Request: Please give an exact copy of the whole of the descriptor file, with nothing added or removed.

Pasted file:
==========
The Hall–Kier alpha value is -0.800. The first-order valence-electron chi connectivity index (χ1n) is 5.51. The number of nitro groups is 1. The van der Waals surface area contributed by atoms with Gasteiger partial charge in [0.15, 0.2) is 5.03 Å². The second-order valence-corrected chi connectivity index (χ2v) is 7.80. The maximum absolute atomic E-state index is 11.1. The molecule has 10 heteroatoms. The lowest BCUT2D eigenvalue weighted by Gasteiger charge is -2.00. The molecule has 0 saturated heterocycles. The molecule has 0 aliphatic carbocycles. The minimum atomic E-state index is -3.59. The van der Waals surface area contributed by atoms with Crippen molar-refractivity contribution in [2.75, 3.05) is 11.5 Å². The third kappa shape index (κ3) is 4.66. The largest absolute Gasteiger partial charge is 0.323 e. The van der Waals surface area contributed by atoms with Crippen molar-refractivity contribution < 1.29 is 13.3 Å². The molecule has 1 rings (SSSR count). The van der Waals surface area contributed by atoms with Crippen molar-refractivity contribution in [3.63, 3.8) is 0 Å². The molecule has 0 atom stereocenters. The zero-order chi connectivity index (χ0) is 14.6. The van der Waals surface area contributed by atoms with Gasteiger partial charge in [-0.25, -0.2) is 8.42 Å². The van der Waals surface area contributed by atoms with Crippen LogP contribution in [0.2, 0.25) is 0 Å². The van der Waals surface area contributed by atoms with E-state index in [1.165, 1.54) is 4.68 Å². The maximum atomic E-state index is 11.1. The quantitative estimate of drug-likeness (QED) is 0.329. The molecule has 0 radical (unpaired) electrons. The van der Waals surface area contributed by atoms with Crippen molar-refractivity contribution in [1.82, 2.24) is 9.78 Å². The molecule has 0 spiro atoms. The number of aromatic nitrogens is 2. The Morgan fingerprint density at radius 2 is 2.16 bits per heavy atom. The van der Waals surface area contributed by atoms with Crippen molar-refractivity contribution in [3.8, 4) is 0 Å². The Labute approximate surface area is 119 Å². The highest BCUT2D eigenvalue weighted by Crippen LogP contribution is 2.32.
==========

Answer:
The Hall–Kier alpha value is -0.800. The first-order valence-electron chi connectivity index (χ1n) is 5.51. The number of nitro groups is 1. The van der Waals surface area contributed by atoms with Gasteiger partial charge in [0.15, 0.2) is 5.03 Å². The second-order valence-corrected chi connectivity index (χ2v) is 7.80. The maximum absolute atomic E-state index is 11.1. The molecule has 10 heteroatoms. The lowest BCUT2D eigenvalue weighted by Gasteiger charge is -2.00. The molecule has 0 saturated heterocycles. The molecule has 0 aliphatic carbocycles. The minimum atomic E-state index is -3.59. The van der Waals surface area contributed by atoms with Crippen molar-refractivity contribution in [2.75, 3.05) is 11.5 Å². The third kappa shape index (κ3) is 4.66. The largest absolute Gasteiger partial charge is 0.323 e. The van der Waals surface area contributed by atoms with Crippen molar-refractivity contribution < 1.29 is 13.3 Å². The molecule has 1 rings (SSSR count). The van der Waals surface area contributed by atoms with Crippen molar-refractivity contribution in [3.63, 3.8) is 0 Å². The molecule has 0 atom stereocenters. The zero-order chi connectivity index (χ0) is 14.6. The van der Waals surface area contributed by atoms with Gasteiger partial charge in [-0.25, -0.2) is 8.42 Å². The van der Waals surface area contributed by atoms with Crippen LogP contribution in [0.2, 0.25) is 0 Å². The van der Waals surface area contributed by atoms with E-state index in [1.165, 1.54) is 4.68 Å². The maximum atomic E-state index is 11.1. The quantitative estimate of drug-likeness (QED) is 0.329. The molecule has 0 radical (unpaired) electrons. The van der Waals surface area contributed by atoms with Crippen molar-refractivity contribution in [1.82, 2.24) is 9.78 Å². The molecule has 0 spiro atoms. The number of aromatic nitrogens is 2. The Morgan fingerprint density at radius 2 is 2.16 bits per heavy atom. The van der Waals surface area contributed by atoms with Crippen molar-refractivity contribution in [3.8, 4) is 0 Å². The Labute approximate surface area is 119 Å². The highest BCUT2D eigenvalue weighted by Crippen LogP contribution is 2.32.